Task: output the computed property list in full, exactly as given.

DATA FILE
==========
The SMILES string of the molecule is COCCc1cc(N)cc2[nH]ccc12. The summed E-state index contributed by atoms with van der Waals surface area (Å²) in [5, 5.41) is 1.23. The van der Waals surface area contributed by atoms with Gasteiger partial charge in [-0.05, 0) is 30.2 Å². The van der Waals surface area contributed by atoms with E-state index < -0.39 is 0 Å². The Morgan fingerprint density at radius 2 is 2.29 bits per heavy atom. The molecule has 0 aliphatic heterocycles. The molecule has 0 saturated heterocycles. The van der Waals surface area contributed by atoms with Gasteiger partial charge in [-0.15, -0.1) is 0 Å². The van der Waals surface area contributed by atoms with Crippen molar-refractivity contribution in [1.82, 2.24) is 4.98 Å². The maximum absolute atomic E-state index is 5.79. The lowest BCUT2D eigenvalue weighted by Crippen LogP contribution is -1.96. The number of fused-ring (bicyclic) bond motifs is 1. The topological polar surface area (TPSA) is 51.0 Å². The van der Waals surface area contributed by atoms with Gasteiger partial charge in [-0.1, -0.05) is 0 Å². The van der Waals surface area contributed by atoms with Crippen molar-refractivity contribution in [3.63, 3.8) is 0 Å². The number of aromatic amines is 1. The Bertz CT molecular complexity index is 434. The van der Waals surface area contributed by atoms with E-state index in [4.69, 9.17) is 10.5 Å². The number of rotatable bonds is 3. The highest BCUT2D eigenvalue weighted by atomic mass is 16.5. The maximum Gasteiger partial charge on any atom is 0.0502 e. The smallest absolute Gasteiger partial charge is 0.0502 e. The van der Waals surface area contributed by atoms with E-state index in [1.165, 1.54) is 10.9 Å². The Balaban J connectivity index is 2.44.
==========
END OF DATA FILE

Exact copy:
The SMILES string of the molecule is COCCc1cc(N)cc2[nH]ccc12. The summed E-state index contributed by atoms with van der Waals surface area (Å²) in [5, 5.41) is 1.23. The van der Waals surface area contributed by atoms with Gasteiger partial charge in [-0.05, 0) is 30.2 Å². The van der Waals surface area contributed by atoms with E-state index < -0.39 is 0 Å². The Morgan fingerprint density at radius 2 is 2.29 bits per heavy atom. The molecule has 0 aliphatic heterocycles. The molecule has 0 saturated heterocycles. The van der Waals surface area contributed by atoms with Gasteiger partial charge in [-0.15, -0.1) is 0 Å². The van der Waals surface area contributed by atoms with Crippen molar-refractivity contribution in [1.82, 2.24) is 4.98 Å². The maximum absolute atomic E-state index is 5.79. The lowest BCUT2D eigenvalue weighted by Crippen LogP contribution is -1.96. The number of fused-ring (bicyclic) bond motifs is 1. The topological polar surface area (TPSA) is 51.0 Å². The van der Waals surface area contributed by atoms with Gasteiger partial charge in [-0.1, -0.05) is 0 Å². The van der Waals surface area contributed by atoms with Crippen molar-refractivity contribution in [3.63, 3.8) is 0 Å². The number of aromatic amines is 1. The Bertz CT molecular complexity index is 434. The van der Waals surface area contributed by atoms with E-state index in [4.69, 9.17) is 10.5 Å². The number of rotatable bonds is 3. The highest BCUT2D eigenvalue weighted by atomic mass is 16.5. The maximum Gasteiger partial charge on any atom is 0.0502 e. The smallest absolute Gasteiger partial charge is 0.0502 e. The van der Waals surface area contributed by atoms with E-state index in [1.165, 1.54) is 10.9 Å². The Balaban J connectivity index is 2.44.